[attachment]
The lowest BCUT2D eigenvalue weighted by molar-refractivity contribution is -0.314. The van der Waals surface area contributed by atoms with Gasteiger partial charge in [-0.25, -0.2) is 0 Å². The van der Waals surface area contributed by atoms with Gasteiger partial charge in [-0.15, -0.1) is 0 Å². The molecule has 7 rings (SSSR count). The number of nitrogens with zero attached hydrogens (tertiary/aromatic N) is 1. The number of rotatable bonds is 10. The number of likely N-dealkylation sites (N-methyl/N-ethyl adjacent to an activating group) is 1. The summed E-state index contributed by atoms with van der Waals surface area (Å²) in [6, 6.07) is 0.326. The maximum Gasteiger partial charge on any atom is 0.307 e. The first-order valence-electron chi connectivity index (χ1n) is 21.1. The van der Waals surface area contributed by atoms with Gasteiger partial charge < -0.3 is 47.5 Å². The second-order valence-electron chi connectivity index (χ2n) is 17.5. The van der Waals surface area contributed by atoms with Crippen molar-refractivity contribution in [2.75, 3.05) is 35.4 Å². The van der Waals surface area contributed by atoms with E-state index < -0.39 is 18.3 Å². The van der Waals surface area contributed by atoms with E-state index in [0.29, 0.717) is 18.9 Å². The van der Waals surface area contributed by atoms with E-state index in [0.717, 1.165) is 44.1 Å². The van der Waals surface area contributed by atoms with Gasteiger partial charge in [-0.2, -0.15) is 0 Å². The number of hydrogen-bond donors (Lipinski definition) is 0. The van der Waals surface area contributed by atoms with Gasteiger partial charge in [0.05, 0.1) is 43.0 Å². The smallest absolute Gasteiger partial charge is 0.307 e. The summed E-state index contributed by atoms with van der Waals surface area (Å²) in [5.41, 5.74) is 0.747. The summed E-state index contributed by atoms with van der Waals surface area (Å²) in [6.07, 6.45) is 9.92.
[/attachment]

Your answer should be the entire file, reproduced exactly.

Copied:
The lowest BCUT2D eigenvalue weighted by molar-refractivity contribution is -0.314. The van der Waals surface area contributed by atoms with Gasteiger partial charge in [-0.25, -0.2) is 0 Å². The van der Waals surface area contributed by atoms with Gasteiger partial charge in [-0.15, -0.1) is 0 Å². The molecule has 7 rings (SSSR count). The number of nitrogens with zero attached hydrogens (tertiary/aromatic N) is 1. The number of rotatable bonds is 10. The number of likely N-dealkylation sites (N-methyl/N-ethyl adjacent to an activating group) is 1. The summed E-state index contributed by atoms with van der Waals surface area (Å²) in [6, 6.07) is 0.326. The maximum Gasteiger partial charge on any atom is 0.307 e. The first-order valence-electron chi connectivity index (χ1n) is 21.1. The van der Waals surface area contributed by atoms with Gasteiger partial charge < -0.3 is 47.5 Å². The second-order valence-electron chi connectivity index (χ2n) is 17.5. The van der Waals surface area contributed by atoms with Crippen molar-refractivity contribution in [2.75, 3.05) is 35.4 Å². The van der Waals surface area contributed by atoms with E-state index < -0.39 is 18.3 Å². The van der Waals surface area contributed by atoms with E-state index in [0.29, 0.717) is 18.9 Å². The van der Waals surface area contributed by atoms with E-state index in [0.717, 1.165) is 44.1 Å². The van der Waals surface area contributed by atoms with Gasteiger partial charge in [-0.2, -0.15) is 0 Å². The number of hydrogen-bond donors (Lipinski definition) is 0. The van der Waals surface area contributed by atoms with Gasteiger partial charge in [0.05, 0.1) is 43.0 Å². The smallest absolute Gasteiger partial charge is 0.307 e. The summed E-state index contributed by atoms with van der Waals surface area (Å²) in [5.41, 5.74) is 0.747. The summed E-state index contributed by atoms with van der Waals surface area (Å²) in [6.07, 6.45) is 9.92.